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India-UK scientific seminar: Developing new records of global change

The Royal Society of London, which was founded in November 1660, is the oldest existing scientific society with a long history of working internationally. Indeed, in 1723, the Royal Society established the post of Foreign Secretary, nearly 60 years before the British government did. In 2014, science remains a global endeavour which requires both international discussion and collaboration. In order to facilitate international and collaborative study, the Royal Society recently funded a three-day seminar for Indian and UK climate scientists. The aim of the proposal was to help develop new records of past global change in India using a variety of geological and geochemical techniques.

The seminar, hosted by Professor Paul Pearson (Cardiff University) and Professor Pratul Saraswati (IIT Bombay), was held in Bhuj between the 15th and 18th of January. Bhuj is a relatively small city in the district of Kutch and is located approximately 100km from the Indian-Pakistan border. In 2001, Bhuj was devastated by a magnitude 7.7 earthquake. The death toll approached 20,000 and over 600,000 people were made homeless. However, since then, Bhuj has become an outstanding example of a town rebuilt from scratch thanks to government support and corporate involvement. The city has become the focal point of western India’s growth and more than 200 companies have been established in the region since 2001. Of particular importance is the cement manufacturing industry which exploits the abundance of lime- and clay-containing materials (e.g. limestone and shale).

The participants in the field

The UK was represented by five scientists whose research encompassed the major disciplines in past climate research. Attendees were selected from a range of universities, including two participants from the Cabot Institute at the University of Bristol (Dr. Dan Lunt, a climate modeller based in the School of Geography, and myself, Gordon Inglis, an organic geochemist based in the School of Chemistry). Ten Indian scientists were also in attendance, including members from academia and industry. The primary aim of the seminar was to develop stronger international collaborations between India and the UK, with an emphasis upon developing new climate records from the Indian continent. The first two days were designated for individual presentations and focused upon the regional geology of India and a variety of analytical techniques available to both parties. The third day was spent in the field and allowed participants to visit the geological successions discussed in the seminar.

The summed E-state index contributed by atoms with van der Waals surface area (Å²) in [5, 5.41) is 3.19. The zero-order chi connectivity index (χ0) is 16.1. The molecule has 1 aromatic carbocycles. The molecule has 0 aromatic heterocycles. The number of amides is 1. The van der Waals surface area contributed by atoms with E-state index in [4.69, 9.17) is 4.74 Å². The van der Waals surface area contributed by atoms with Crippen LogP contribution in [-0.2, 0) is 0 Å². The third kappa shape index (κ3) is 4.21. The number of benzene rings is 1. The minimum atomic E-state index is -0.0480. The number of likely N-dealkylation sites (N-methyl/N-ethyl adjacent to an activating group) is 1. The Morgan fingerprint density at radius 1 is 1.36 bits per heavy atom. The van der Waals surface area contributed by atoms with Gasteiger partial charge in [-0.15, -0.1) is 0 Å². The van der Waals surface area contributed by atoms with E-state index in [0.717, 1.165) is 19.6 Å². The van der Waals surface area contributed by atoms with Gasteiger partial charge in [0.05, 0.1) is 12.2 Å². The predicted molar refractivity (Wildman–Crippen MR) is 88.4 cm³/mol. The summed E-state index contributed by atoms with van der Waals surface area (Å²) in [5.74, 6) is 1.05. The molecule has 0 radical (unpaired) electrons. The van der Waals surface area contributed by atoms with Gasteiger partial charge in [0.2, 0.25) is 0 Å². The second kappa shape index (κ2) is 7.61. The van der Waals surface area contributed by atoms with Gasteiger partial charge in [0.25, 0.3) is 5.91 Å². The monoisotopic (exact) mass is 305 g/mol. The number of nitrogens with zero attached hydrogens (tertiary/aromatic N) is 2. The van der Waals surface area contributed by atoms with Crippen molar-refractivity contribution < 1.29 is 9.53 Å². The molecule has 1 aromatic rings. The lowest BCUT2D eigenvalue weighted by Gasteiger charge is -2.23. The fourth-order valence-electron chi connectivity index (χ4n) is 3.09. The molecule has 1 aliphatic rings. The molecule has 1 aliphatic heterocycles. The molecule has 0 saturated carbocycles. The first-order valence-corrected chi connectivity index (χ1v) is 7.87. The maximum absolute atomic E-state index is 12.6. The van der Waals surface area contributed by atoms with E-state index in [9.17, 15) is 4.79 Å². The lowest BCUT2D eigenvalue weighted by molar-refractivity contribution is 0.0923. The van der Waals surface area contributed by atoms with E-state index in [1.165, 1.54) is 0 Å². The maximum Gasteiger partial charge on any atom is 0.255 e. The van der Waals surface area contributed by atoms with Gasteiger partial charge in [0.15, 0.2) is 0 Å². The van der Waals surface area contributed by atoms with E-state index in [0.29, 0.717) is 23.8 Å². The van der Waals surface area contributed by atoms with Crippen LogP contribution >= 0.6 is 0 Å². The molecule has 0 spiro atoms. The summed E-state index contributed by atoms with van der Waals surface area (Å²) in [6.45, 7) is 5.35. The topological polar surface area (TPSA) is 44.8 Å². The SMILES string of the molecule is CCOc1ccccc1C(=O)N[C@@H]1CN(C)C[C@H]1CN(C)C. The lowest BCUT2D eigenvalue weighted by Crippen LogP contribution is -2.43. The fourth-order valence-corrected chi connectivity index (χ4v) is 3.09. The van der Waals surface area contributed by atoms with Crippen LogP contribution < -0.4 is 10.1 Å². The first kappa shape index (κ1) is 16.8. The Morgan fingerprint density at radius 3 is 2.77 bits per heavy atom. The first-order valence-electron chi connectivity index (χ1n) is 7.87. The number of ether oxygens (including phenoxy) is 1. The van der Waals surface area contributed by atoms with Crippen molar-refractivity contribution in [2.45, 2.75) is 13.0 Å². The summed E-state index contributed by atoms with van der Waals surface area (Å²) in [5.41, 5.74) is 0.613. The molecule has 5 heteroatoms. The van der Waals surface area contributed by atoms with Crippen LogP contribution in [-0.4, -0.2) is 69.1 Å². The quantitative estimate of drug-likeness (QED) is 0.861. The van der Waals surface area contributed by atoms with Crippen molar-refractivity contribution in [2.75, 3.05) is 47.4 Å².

White Rann salt flats at sunset. 60km from the India-Pakistan border.

A particular highlight was a visit to the Deccan Traps. Encompassing most of central and western India, the Deccan Traps is the world's largest continental flood-basalt province outside Siberia. The eruption is thought to occur between 68 and 65 million years ago, approximately coinciding with the Cretaceous-Paleogene mass extinction event, and is associated with the demise of the dinosaurs and other marine and terrestrial species. Although the event has been attributed to a large bolide impact in Mexico, the Deccan Traps were almost certainly a major contributor to this extinction. Ken Caldeira, an atmospheric scientist who works at the Carnegie Institution, has argued that the Deccan Traps may have been responsible for a 75ppm increase in carbon dioxide during this interval. Although this is relatively small in geological terms, it is comparable to the increase in CO2 that has occurred over the past 50 years as a result of anthropogenic climate change. In more recent times, geologists are studying whether the Deccan Traps can store CO2 derived from coal-fired power stations in an attempt to reverse anthropogenic climate change.

The Deccan Traps.

Although the visit to India was brief, the seminar was a success and both Indian and UK scientists showed a great deal of enthusiasm for developing future collaborations. In particular, there is great scope to reconstruct past climate records over the past 70 million years and how that has corresponded to major biotic events.

This blog was written by Gordon Inglis, a PhD student in the School of Chemistry.
You can follow Gordon on Twitter (@climategordon)

For information on Royal Society funding opportunities, click here. 


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